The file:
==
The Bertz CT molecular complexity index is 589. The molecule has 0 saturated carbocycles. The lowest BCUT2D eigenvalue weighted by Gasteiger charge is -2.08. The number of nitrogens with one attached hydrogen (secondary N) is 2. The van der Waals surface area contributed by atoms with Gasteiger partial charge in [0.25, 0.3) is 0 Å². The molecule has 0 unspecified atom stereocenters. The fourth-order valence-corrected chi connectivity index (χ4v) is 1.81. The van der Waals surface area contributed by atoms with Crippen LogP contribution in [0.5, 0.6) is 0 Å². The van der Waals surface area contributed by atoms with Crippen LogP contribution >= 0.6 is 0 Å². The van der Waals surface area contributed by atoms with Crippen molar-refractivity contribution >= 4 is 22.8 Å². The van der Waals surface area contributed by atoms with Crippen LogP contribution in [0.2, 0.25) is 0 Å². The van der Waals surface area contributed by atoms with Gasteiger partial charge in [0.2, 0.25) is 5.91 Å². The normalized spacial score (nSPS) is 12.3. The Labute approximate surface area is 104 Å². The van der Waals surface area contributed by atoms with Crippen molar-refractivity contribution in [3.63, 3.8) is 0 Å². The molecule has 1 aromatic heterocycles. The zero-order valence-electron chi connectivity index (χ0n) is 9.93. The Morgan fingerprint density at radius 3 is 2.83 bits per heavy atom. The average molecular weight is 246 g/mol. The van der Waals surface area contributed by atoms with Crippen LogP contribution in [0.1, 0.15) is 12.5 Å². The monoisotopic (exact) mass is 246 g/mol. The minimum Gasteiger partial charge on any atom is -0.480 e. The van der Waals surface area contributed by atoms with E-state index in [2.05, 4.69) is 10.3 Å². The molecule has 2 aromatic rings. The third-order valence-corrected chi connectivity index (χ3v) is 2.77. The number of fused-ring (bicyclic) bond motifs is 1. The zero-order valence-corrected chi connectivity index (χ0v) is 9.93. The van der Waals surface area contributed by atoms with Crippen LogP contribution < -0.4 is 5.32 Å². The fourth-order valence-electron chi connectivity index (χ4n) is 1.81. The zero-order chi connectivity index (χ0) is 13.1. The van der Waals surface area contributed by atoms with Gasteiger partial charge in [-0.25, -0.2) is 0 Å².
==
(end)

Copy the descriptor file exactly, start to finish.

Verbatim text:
The Bertz CT molecular complexity index is 589. The molecule has 0 saturated carbocycles. The lowest BCUT2D eigenvalue weighted by Gasteiger charge is -2.08. The number of nitrogens with one attached hydrogen (secondary N) is 2. The van der Waals surface area contributed by atoms with Gasteiger partial charge in [0.25, 0.3) is 0 Å². The molecule has 0 unspecified atom stereocenters. The fourth-order valence-corrected chi connectivity index (χ4v) is 1.81. The van der Waals surface area contributed by atoms with Crippen LogP contribution in [0.5, 0.6) is 0 Å². The van der Waals surface area contributed by atoms with Crippen LogP contribution >= 0.6 is 0 Å². The van der Waals surface area contributed by atoms with Crippen molar-refractivity contribution >= 4 is 22.8 Å². The van der Waals surface area contributed by atoms with Crippen LogP contribution in [0.2, 0.25) is 0 Å². The van der Waals surface area contributed by atoms with Gasteiger partial charge in [0.2, 0.25) is 5.91 Å². The normalized spacial score (nSPS) is 12.3. The Labute approximate surface area is 104 Å². The van der Waals surface area contributed by atoms with Crippen molar-refractivity contribution in [3.63, 3.8) is 0 Å². The molecule has 1 aromatic heterocycles. The zero-order valence-electron chi connectivity index (χ0n) is 9.93. The Morgan fingerprint density at radius 3 is 2.83 bits per heavy atom. The average molecular weight is 246 g/mol. The van der Waals surface area contributed by atoms with Crippen LogP contribution in [0.1, 0.15) is 12.5 Å². The monoisotopic (exact) mass is 246 g/mol. The minimum Gasteiger partial charge on any atom is -0.480 e. The van der Waals surface area contributed by atoms with E-state index in [2.05, 4.69) is 10.3 Å². The molecule has 2 aromatic rings. The third-order valence-corrected chi connectivity index (χ3v) is 2.77. The number of fused-ring (bicyclic) bond motifs is 1. The zero-order valence-corrected chi connectivity index (χ0v) is 9.93. The van der Waals surface area contributed by atoms with Crippen LogP contribution < -0.4 is 5.32 Å². The fourth-order valence-electron chi connectivity index (χ4n) is 1.81. The zero-order chi connectivity index (χ0) is 13.1. The van der Waals surface area contributed by atoms with Gasteiger partial charge in [-0.25, -0.2) is 0 Å².